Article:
Become a digitalPLUS subscriber. 99¢ for 4 weeks.
News Maryland Carroll County Westminster

Power restored at McDaniel after Thursday classes are canceled

McDaniel College used Twitter to share an announcement with the school community Thursday evening: "Power has been restored on-campus at #McDaniel! Thanks for everyone's patience!"

The tweet was good news for the school, which has been without power on parts of the campus since last Sunday. McDaniel canceled all undergraduate and on-campus graduate classes on Thursday, marking the third day this week that some classes had to be called off.

Officials said aging infrastructure slowed work to restore power to all buildings on the campus.

The Hoover Library, Baker Memorial Chapel, Gill Center and Merritt Hall remained without power as of Thursday morning, college spokeswoman Cheryl Knauer said.

Residential halls did have power, but had intermittent outages as crews continued work, according to Knauer.

A transformer failure Sunday afternoon left most buildings without power and forced the college to close Monday. Power was restored to many academic and residential buildings Monday night and classes resumed Tuesday.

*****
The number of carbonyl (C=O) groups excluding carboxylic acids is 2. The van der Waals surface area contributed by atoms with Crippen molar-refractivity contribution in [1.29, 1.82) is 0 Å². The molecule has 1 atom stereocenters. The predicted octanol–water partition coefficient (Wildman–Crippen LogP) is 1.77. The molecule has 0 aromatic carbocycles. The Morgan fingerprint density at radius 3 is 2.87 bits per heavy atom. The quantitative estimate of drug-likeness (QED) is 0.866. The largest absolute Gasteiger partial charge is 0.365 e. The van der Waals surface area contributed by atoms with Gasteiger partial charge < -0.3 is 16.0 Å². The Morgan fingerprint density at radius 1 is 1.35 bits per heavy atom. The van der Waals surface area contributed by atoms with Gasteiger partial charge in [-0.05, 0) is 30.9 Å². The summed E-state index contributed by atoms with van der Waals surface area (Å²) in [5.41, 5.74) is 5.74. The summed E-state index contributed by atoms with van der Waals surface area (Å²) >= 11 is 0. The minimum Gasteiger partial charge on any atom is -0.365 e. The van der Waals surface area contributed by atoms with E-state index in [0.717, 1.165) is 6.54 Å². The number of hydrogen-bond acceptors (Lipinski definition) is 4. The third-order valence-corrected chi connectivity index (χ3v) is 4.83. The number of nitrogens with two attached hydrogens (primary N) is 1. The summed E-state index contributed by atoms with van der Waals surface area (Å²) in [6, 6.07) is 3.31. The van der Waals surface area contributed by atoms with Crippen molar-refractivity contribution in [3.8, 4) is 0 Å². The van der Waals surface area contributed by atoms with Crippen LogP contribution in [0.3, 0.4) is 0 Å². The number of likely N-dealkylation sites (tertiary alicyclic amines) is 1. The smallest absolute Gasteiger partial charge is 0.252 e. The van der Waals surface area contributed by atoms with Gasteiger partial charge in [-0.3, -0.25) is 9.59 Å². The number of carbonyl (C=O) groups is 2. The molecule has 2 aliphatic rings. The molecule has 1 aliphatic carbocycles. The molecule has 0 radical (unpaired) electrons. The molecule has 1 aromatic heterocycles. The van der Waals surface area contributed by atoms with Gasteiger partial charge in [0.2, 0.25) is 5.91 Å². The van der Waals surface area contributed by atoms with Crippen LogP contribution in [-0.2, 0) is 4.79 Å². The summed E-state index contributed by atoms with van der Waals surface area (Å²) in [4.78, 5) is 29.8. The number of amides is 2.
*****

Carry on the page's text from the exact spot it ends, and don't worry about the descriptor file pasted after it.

Although the college held classes Tuesday and Wednesday, Knauer said the college decided to cancel Thursday classes because intermittent power outages were expected throughout the day.

College officials had expected  power to be restored to all buildings Thursday afternoon, according to Knauer.

Although the building that houses the campus dining hall had power, students Thursday received boxed meals for breakfast and dinner. The college was expected to order pizza for students' lunch, Knauer said.Junior Annie Brown, who serves as a features editor for the student newspaper, the McDaniel Free Press, said that students are enjoying the time off from class to relax and catch up on work, but some are becoming frustrated by missing so many classes.After Thursday, Brown said she will have missed six classes because of the power outage."I'm upset and I know some professors are upset," she said.Brown acknowledged that the transformer failure and the repairs are out of the college's control, but said the college could have done a better job communicating with the students on why it has taken so long to restore power and when classes will return to normal."It's not fun anymore, it's frustrating," she said.

Copyright © 2014, The Baltimore Sun
Related Content
Comments
Loading